La colaboración de Emily con el personal del UNP fue en conexión con su proyecto de comparar charcos de brea de distintos lugares. "Yo creo que los charcos de brea en Talara, Peru son bien parecidos, geológicamente y taxonómicamente, con los de Rancho La Brea en Los Ángeles; solo el sitio que yo tengo es distinto," dijo Emily. "Esto no necesariamente es el caso con los otros sitios de asfalto que encontramos aquí en la Península de Santa Elena, los cuales podrían representar escenarios mas tradicionales de "trampas de brea."

Otro gran enfoque del trabajo de Emily ha sido diferenciar las contribuciones de cambios climáticos y degradación de hábitats y la llegada de los primeros humanos a Sudamérica, como causantes de la desaparición de mamíferos gigantes del continente. Algunos de los fósiles descubiertos en su sitio en Ecuador fueron encontrados con marcas parecidos a las hechas con cuchillos. Aunque esto podría sugerir que los humanos tenían un papel en la sobrecaza de estos animales y su eventual extinción, no hay mas evidencia de acciones humanos en el sitio. "También es posible que las marcas sean características 'tafonómicas,' producidas cuando los huesos fueron arrastrado por un río o cuando se frotaban unos contra otros o contra piedras en el charco de brea," dice Emily. Probablemente, ambos procesos – cambios climáticos y acciones de humanos – contribuyeron a la extinción de la megafauna Sudamericana. La pregunta es, ¿cuánto contribuyó cada factor?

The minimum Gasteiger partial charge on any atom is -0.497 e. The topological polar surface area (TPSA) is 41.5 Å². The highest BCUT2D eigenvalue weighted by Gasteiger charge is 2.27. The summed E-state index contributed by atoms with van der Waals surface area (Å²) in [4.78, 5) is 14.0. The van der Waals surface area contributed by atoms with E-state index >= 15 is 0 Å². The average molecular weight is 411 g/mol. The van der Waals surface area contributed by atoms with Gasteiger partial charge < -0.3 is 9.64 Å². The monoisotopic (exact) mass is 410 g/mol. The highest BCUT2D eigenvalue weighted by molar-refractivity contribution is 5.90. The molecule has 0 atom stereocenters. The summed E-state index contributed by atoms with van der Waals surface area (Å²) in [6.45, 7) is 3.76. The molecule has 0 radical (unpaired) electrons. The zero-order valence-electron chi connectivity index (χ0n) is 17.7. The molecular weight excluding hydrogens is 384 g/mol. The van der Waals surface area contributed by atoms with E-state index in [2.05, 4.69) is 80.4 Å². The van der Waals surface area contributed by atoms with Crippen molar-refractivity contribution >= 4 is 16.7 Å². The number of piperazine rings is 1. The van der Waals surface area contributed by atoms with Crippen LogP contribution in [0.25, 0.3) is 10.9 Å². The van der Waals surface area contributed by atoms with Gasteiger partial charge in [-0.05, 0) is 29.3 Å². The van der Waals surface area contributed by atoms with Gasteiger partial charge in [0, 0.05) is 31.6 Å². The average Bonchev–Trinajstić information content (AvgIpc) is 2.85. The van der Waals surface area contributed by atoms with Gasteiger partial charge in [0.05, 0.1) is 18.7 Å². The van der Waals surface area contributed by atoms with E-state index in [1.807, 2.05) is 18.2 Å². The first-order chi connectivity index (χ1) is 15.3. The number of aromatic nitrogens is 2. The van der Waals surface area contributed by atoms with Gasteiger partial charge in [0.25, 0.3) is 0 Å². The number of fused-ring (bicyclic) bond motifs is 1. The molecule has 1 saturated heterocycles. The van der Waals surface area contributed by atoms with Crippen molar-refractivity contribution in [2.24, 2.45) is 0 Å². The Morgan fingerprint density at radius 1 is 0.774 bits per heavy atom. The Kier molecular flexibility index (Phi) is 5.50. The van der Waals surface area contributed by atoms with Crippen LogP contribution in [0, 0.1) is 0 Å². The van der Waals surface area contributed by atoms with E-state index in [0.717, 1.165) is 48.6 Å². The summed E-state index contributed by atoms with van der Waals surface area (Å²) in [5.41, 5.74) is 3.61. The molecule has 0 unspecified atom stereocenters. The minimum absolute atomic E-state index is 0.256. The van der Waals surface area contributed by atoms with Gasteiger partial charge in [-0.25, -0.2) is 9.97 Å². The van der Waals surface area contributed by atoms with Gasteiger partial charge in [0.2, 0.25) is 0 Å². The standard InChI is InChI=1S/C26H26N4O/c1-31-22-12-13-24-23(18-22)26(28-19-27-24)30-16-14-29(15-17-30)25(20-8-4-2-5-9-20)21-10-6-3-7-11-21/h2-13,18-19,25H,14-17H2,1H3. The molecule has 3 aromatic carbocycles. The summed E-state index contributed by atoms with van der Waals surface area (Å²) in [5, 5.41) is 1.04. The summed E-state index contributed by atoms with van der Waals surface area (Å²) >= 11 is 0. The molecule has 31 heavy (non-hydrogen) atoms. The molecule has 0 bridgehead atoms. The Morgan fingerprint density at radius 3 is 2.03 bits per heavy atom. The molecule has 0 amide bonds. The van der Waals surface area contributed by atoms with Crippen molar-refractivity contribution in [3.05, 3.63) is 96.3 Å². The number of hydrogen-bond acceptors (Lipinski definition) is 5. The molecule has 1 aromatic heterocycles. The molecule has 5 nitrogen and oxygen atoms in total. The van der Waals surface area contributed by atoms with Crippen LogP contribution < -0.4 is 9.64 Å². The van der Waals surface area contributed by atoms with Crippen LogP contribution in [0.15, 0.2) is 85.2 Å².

Ya con un premio bien merecido, ¡esperaremos escuchar mas sobre los descubrimientos de Emily en el futuro!

Molly Wright's Trip to the Smithsonian Collection

National Museum of Natural History